Monday, November 30, 2015


Spring Break on the Back 40 -- Walking with Texans: On the Pioneer Trail

log cabin

UTSA Institute of Texan Cultures Back 40

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(March 4, 2011)--For a spring break closer to home, the UTSA Institute of Texan Cultures will offer an excellent opportunity for family fun, entertainment and discovery on the 1800s Texas frontier. From March 14 to March 18, the museum will host "Spring Break on the Back 40/Walking with Texans: On the Pioneer Trail" -- programming to experience early Texas by getting hands-on with the tools and trades of the era.

"Spring Break on the Back 40" features five replica frontier structures: a barn, a fort, a one-room schoolhouse, a log cabin and an adobe house. The museum's docents serve as guides who lead visitors through activities commonly associated with the frontier buildings such as daily chores, vegetable gardening and homemade crafts at the log cabin; or map reading, bugle calls and flag etiquette at the fort.

Each day will feature a different building and set of activities:

  • Monday, March 14 -- Dog-trot Log Cabin
  • Tuesday, March 15 -- One-room Schoolhouse
  • Wednesday, March 16 -- The Barn
  • Thursday, March 17 -- Adobe House
  • Friday, March 18 -- Frontier Fort

This year, the Back 40 program with be supplemented with a more in-depth educational opportunity, "Walking with Texans: On the Pioneer Trail." The structured activity for grades K-6 features expert instructors who guide participants as they plant seeds, milk a cow, churn butter, make adobe brick, cook tortillas, learn how to march, and help prepare a typical buffalo soldier meal using a Dutch oven.

"Walking with Texans" is 2 p.m. to 4 p.m. each day. The classes are limited to 20 pre-registered participants each. Registration is $15 per session, $13 for museum members (with a $10 discount if enrolled for the entire week). Registration includes regular admission to the museum.

The Institute of Texan Cultures is on the UTSA HemisFair Park Campus, 801 E. Durango Blvd., a short distance from the Alamo and the River Walk. Hours are 9 a.m.-5 p.m., Monday-Saturday; noon-5 p.m., Sunday. Regular admission is $8 for adults (ages 12-64); $7 for seniors (ages 65+); $6 for children (ages 3-11); free with membership, UTSA or Alamo Colleges identification.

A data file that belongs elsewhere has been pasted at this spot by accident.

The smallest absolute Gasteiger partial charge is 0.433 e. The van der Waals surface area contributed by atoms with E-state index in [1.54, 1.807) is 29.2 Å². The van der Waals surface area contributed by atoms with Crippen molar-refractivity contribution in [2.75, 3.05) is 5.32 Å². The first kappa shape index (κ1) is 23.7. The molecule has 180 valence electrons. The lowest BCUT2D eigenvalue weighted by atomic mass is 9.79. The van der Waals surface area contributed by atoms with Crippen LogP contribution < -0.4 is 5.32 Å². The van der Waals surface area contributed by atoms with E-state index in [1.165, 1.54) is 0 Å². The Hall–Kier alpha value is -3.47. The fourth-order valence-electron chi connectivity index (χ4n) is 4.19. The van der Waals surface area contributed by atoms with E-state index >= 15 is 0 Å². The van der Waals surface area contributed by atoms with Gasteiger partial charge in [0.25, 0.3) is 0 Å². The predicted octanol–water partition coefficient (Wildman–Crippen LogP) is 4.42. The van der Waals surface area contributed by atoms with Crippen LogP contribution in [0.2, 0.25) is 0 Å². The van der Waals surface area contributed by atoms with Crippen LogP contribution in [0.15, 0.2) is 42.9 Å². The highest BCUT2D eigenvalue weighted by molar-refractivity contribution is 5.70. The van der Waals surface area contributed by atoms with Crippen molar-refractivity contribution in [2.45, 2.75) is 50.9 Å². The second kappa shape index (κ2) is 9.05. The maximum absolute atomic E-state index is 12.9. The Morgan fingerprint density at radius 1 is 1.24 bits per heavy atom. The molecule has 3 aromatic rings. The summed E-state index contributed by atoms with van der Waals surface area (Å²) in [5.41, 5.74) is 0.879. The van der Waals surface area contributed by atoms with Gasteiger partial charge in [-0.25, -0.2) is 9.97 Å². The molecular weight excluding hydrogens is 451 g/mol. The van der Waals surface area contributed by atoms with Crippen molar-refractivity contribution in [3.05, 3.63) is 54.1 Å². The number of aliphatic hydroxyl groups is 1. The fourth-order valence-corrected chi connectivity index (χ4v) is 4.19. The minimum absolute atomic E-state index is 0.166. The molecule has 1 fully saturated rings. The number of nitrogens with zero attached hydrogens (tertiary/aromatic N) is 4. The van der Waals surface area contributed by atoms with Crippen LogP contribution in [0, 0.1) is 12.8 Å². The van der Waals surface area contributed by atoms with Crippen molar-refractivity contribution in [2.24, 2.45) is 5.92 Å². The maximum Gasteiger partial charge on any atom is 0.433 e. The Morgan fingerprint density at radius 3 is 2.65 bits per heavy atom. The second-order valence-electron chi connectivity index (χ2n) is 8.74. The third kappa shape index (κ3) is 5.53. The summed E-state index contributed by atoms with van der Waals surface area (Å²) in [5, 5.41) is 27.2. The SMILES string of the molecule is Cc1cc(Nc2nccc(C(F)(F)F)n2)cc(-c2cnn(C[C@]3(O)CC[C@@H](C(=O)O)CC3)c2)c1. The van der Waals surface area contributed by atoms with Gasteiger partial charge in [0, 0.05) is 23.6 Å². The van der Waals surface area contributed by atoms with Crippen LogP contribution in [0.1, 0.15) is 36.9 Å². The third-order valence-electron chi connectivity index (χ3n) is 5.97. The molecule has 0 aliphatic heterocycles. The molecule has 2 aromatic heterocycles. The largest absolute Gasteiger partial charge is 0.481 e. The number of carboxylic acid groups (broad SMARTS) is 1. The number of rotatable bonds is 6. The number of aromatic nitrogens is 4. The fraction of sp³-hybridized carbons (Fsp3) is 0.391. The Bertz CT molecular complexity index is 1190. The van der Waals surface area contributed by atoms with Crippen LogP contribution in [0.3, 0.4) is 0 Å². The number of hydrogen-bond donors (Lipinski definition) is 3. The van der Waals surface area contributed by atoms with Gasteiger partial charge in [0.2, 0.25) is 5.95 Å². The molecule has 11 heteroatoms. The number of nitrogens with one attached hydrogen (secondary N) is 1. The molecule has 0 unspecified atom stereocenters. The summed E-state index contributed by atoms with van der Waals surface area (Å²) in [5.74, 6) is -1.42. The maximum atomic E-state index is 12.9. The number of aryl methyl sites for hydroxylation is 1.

For more information, call 210-458-2300 or visit

The Institute of Texan Cultures is a forum for the understanding and appreciation of Texas and Texans through research, collections, exhibits and programs. The museum strives to become the nation's premier institution of contemporary cultural and ethnic studies focusing on Texans and the diverse cultural communities that make Texas what it is.



Dec. 1, 9 a.m.

CITE Venture Competition & Exposition

The annual Center for Innovation, Technology and Entrepreneurship (CITE) 100K Venture Competition and Exposition will be held on the Main Campus on Dec. 1. Twenty-eight teams from across the university will exhibit their project; six teams will compete for a prize pool of more than $100,000 in funding to launch their new venture / company. More than 650 students have participated in launching new technology ventures.
Biotechnology, Sciences and Engineering (BSE 2.102), Main Campus

Dec. 3, 5:30 p.m.

UTSA Downtown String Project Winter Concert

This concert features 50 community children performing music in the UTSA Downtown String Project Winter Concert. The children, led by UTSA music students studying to be music teachers, will join together in playing the Theme from Batman at their concert. The Batman of San Antonio, a local celebrity figure, will make an appearance at the concert. This event is free.
Buena Vista Theatre, Downtown Campus

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Did You Know?

UTSA writes the book on all-digital libraries

As touch screens and e-books demand more and more attention from both casual readers and scholars, many people say the handwriting is on the wall for the printed page.

At UTSA, the handwriting is on the wall for a library that doesn't have any printed books.

Since March 2010, the bookless library in the Applied Engineering and Technology Building has given UTSA students an innovative way to read, research and work with each other to solve problems.

With ultra-modern furniture and a décor featuring desktop computers, scanners and LCD screens, the AET Library is designed to engage students in an online format. But it also offers group study niches and study rooms with whiteboards and glass walls on which students can write. The space encourages teamwork, communications and problem solving for the next generation of scientists and professional engineers.

Did you know? The UTSA AET Library is the nation's first completely bookless library on a college or university campus. It served as a model for Bexar County's first-in-the-nation public bookless library system and one of its branches, the Dr. Ricardo Romo BiblioTech.

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